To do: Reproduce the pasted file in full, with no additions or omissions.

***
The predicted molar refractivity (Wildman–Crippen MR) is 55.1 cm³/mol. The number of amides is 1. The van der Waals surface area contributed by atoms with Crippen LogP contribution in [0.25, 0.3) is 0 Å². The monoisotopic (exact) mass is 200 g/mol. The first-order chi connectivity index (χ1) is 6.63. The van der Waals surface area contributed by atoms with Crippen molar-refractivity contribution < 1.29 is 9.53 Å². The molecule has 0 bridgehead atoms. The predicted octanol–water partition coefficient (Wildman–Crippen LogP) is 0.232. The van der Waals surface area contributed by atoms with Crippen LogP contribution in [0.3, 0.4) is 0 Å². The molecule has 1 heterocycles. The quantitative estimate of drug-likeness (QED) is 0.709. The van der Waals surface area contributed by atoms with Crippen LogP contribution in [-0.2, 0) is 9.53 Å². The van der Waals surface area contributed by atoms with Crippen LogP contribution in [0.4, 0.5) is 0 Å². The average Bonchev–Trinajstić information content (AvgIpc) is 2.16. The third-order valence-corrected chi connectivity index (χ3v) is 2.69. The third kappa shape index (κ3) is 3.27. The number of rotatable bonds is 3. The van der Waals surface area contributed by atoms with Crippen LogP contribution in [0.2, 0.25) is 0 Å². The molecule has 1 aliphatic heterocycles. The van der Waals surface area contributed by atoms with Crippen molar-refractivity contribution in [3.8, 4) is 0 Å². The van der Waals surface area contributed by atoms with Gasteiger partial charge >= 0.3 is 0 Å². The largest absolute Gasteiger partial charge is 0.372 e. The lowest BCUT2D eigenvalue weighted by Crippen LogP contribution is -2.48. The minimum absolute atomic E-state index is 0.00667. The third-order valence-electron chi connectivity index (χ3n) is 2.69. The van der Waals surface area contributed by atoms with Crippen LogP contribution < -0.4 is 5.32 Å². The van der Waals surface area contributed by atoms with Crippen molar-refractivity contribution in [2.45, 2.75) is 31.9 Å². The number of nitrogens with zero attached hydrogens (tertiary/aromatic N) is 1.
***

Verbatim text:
The predicted molar refractivity (Wildman–Crippen MR) is 55.1 cm³/mol. The number of amides is 1. The van der Waals surface area contributed by atoms with Crippen LogP contribution in [0.25, 0.3) is 0 Å². The monoisotopic (exact) mass is 200 g/mol. The first-order chi connectivity index (χ1) is 6.63. The van der Waals surface area contributed by atoms with Crippen molar-refractivity contribution < 1.29 is 9.53 Å². The molecule has 0 bridgehead atoms. The predicted octanol–water partition coefficient (Wildman–Crippen LogP) is 0.232. The van der Waals surface area contributed by atoms with Crippen LogP contribution in [0.3, 0.4) is 0 Å². The molecule has 1 heterocycles. The quantitative estimate of drug-likeness (QED) is 0.709. The van der Waals surface area contributed by atoms with Crippen LogP contribution in [-0.2, 0) is 9.53 Å². The van der Waals surface area contributed by atoms with Crippen LogP contribution in [0.4, 0.5) is 0 Å². The average Bonchev–Trinajstić information content (AvgIpc) is 2.16. The third-order valence-corrected chi connectivity index (χ3v) is 2.69. The third kappa shape index (κ3) is 3.27. The number of rotatable bonds is 3. The van der Waals surface area contributed by atoms with Crippen LogP contribution in [0.2, 0.25) is 0 Å². The molecule has 1 aliphatic heterocycles. The van der Waals surface area contributed by atoms with Crippen molar-refractivity contribution in [3.8, 4) is 0 Å². The van der Waals surface area contributed by atoms with Gasteiger partial charge >= 0.3 is 0 Å². The largest absolute Gasteiger partial charge is 0.372 e. The lowest BCUT2D eigenvalue weighted by Crippen LogP contribution is -2.48. The minimum absolute atomic E-state index is 0.00667. The third-order valence-electron chi connectivity index (χ3n) is 2.69. The van der Waals surface area contributed by atoms with Crippen LogP contribution < -0.4 is 5.32 Å². The van der Waals surface area contributed by atoms with Crippen molar-refractivity contribution in [2.45, 2.75) is 31.9 Å². The number of nitrogens with zero attached hydrogens (tertiary/aromatic N) is 1.